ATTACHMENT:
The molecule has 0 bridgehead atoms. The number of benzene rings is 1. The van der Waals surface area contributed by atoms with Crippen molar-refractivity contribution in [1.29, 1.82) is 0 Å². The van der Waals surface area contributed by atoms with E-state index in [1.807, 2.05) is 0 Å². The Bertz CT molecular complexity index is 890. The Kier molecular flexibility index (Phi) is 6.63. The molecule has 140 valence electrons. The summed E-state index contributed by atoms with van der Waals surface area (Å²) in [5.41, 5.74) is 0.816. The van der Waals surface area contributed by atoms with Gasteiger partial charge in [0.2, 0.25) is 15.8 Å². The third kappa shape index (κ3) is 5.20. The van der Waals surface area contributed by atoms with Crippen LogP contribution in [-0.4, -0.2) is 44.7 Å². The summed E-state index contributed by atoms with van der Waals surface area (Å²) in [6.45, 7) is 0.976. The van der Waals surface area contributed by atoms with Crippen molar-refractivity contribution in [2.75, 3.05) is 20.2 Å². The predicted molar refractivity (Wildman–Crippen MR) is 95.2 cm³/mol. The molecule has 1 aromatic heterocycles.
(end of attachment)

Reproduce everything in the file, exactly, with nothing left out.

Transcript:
The molecule has 0 bridgehead atoms. The number of benzene rings is 1. The van der Waals surface area contributed by atoms with Crippen molar-refractivity contribution in [1.29, 1.82) is 0 Å². The van der Waals surface area contributed by atoms with E-state index in [1.807, 2.05) is 0 Å². The Bertz CT molecular complexity index is 890. The Kier molecular flexibility index (Phi) is 6.63. The molecule has 140 valence electrons. The summed E-state index contributed by atoms with van der Waals surface area (Å²) in [5.41, 5.74) is 0.816. The van der Waals surface area contributed by atoms with Gasteiger partial charge in [0.2, 0.25) is 15.8 Å². The third kappa shape index (κ3) is 5.20. The van der Waals surface area contributed by atoms with Crippen LogP contribution in [-0.4, -0.2) is 44.7 Å². The summed E-state index contributed by atoms with van der Waals surface area (Å²) in [6.45, 7) is 0.976. The van der Waals surface area contributed by atoms with Crippen molar-refractivity contribution in [2.75, 3.05) is 20.2 Å². The predicted molar refractivity (Wildman–Crippen MR) is 95.2 cm³/mol. The molecule has 1 aromatic heterocycles.